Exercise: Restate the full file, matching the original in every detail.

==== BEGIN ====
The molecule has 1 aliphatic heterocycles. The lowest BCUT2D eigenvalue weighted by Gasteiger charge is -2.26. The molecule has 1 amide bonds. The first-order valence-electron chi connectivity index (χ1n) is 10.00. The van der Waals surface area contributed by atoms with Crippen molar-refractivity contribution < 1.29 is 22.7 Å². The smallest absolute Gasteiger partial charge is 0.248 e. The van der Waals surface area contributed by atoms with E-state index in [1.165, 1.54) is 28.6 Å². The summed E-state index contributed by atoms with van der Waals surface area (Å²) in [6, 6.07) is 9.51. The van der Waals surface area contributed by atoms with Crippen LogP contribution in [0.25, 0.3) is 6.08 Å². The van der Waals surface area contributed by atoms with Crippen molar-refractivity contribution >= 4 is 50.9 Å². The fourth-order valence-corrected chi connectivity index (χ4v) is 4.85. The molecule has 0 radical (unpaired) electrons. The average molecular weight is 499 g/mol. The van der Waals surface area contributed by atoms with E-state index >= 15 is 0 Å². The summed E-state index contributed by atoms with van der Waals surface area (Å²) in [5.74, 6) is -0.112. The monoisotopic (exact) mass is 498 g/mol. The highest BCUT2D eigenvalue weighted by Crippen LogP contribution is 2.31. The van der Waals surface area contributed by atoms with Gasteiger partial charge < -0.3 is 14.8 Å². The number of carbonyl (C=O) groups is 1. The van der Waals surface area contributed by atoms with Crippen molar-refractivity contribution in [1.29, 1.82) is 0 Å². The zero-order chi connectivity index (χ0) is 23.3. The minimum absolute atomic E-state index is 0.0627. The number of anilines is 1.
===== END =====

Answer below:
The molecule has 1 aliphatic heterocycles. The lowest BCUT2D eigenvalue weighted by Gasteiger charge is -2.26. The molecule has 1 amide bonds. The first-order valence-electron chi connectivity index (χ1n) is 10.00. The van der Waals surface area contributed by atoms with Crippen molar-refractivity contribution < 1.29 is 22.7 Å². The smallest absolute Gasteiger partial charge is 0.248 e. The van der Waals surface area contributed by atoms with E-state index in [1.165, 1.54) is 28.6 Å². The summed E-state index contributed by atoms with van der Waals surface area (Å²) in [6, 6.07) is 9.51. The van der Waals surface area contributed by atoms with Crippen LogP contribution in [0.25, 0.3) is 6.08 Å². The van der Waals surface area contributed by atoms with Crippen molar-refractivity contribution >= 4 is 50.9 Å². The fourth-order valence-corrected chi connectivity index (χ4v) is 4.85. The molecule has 0 radical (unpaired) electrons. The average molecular weight is 499 g/mol. The van der Waals surface area contributed by atoms with E-state index >= 15 is 0 Å². The summed E-state index contributed by atoms with van der Waals surface area (Å²) in [5.74, 6) is -0.112. The monoisotopic (exact) mass is 498 g/mol. The highest BCUT2D eigenvalue weighted by Crippen LogP contribution is 2.31. The van der Waals surface area contributed by atoms with Gasteiger partial charge < -0.3 is 14.8 Å². The number of carbonyl (C=O) groups is 1. The van der Waals surface area contributed by atoms with Crippen molar-refractivity contribution in [1.29, 1.82) is 0 Å². The zero-order chi connectivity index (χ0) is 23.3. The minimum absolute atomic E-state index is 0.0627. The number of anilines is 1.